Although I have seen similar reports in the past, I still find it hard to comprehend the idea that reading 4-9 books a year would class as 'avid' and that 1 in 4 [American] people read no books at all. I'm pretty sure I've seen similar figures for reading / book buying habits here, too
The thing that got me, though, was the thought that 4 books per year is the average. A lot of us read a lot more than that, though, so presumably at the other end of that scale there are a great many people reading even fewer then that.
The article also mentions younger people not reading as much. I'm not certain whether that is true, but if it is, I can't help thinking that children who don't see their parents, or the other adults in their lives reading, are unlikely to see reading as a normal, pleasurable thing to do.
I used to babysit quite a lot when I was teenager, and I used to see a lot of houses where there were no books, except perhaps a box, or a single shelf with some books for the child, but no sign that any adult in the household ever read. I used to find it sad, and a little disturbing. I still do. It is seems to me unsurprising that many children brought up in those houses grow up to be adults who don't read.
Books are not particulalry expensive, particularly when compared with other kinds of entertainment such as DVDs, computer games etc. And if you can't afford to buy, you can borrow them, free of charge, from libraries. Growing up, buying a new book was a rare treat, usually happening only following Christmas or a Birthday when someone had given me book-tokens (always welcome) or money. But we went to the library on a very regular basis, and there were 2nd hand books from charity shops, church fetes and 2nd hand book shops, too.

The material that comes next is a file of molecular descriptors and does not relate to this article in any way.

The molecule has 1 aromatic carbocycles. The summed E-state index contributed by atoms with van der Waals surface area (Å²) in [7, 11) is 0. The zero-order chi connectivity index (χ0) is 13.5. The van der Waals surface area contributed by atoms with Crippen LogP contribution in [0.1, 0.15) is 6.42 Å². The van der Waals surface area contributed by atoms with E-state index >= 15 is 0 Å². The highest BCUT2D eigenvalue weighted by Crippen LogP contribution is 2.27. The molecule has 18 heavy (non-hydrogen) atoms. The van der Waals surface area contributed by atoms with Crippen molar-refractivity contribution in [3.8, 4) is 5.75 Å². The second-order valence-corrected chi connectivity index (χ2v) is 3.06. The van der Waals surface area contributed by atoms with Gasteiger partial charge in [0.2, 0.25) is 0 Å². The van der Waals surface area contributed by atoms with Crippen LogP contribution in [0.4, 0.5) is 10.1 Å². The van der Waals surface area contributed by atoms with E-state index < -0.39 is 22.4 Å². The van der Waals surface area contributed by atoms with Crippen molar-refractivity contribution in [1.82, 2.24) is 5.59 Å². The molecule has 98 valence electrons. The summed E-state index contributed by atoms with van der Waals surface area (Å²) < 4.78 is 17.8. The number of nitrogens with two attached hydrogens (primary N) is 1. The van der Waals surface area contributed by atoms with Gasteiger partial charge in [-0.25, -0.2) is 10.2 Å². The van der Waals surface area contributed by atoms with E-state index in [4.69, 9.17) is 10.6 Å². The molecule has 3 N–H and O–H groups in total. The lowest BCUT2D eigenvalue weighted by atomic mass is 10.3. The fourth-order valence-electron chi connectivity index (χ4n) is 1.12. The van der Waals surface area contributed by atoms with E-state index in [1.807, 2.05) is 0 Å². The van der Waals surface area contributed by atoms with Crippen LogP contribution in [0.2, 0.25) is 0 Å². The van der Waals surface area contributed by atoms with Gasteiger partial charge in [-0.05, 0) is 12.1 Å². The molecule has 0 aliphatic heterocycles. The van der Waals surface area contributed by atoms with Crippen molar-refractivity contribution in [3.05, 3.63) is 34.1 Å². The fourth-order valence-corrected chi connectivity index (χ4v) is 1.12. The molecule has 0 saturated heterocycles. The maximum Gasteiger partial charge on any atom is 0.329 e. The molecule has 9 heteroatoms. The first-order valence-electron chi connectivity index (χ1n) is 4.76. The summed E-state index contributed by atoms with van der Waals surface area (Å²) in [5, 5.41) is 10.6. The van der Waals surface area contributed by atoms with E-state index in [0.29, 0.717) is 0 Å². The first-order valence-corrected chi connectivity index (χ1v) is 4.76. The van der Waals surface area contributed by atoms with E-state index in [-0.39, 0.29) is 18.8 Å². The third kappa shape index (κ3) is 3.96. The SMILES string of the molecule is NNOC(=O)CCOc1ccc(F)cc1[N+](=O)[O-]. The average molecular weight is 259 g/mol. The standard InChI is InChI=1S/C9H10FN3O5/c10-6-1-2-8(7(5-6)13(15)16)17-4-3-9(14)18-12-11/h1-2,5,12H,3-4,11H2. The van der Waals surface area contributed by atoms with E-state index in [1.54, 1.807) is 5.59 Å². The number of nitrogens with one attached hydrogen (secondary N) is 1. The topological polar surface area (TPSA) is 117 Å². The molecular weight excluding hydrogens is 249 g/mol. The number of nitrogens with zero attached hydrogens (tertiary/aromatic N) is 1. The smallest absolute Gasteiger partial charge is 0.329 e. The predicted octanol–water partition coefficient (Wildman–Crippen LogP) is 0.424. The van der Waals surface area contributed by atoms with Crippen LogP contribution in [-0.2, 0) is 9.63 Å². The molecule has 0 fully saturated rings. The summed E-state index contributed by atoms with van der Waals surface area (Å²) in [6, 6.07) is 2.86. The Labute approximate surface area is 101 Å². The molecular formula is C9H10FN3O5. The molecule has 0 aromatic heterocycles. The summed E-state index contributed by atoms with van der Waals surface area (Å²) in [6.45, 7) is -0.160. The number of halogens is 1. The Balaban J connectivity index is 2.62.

I grew up in a house full of books. Books in every room, and an assumption that picking them up, looking at them, touching them, reading them, was perfectly normal. (We have a family joke, that a sociable family gathering consists of us all sitting in the same room, each immersed in a different book...)
I don't remember a time when my parents didn't read to me, and to my siblings. Reading a bedtime story was a constant, and we were read to at other times as well. I am sure this is how I learned to read (I don't ever remember not being able to). I'm also sure that this helped us not to lose interest, as being read to allows a child to enjoy stories which she might not yet be able to read independently. I remeber my younger brother choosing 'The Hitchhikers Guide to The Galaxy' & Asimov's Robot books as bedtime reading when he was 6 & 7 (I believe that my parents may have very slightly edited as they went along, if only to avoid being asked to explain the significance of the triple-breated whore of eroticon 6..) As he is dyslexic and was a slow starter where reading was concerned, I suspect that without this he might well have turned into a non-reading adult. And think what he would have missed out on.
As a final thought, I decided to make a list of the books I've read in the past 7 days, and those I am currently reading...
In search of England -Michael Wood
Tall, Dark & Dead - Tate Hallaway
Frostbitten - Kelley Armstrong
In the Garden of Iden - Kage Baker
City of Ships - Mary Hoffman
A Kind of Intimacy - Jenn Ashworth
The Time Traveller's Guide to Medieval England - Ian Mortimer
Kitty & the Silver Bullet - Carrie Vaughn
Women in England 1500-1760 - Anne Laurence
Leonardo - The First Scientist - Michael White
Undead & Unwed - MaryJanice Davidson
Quite heavy on the urban fantasy this week, but not an unusual quantity or selction, for me. And so much enjoyment from so little outlay!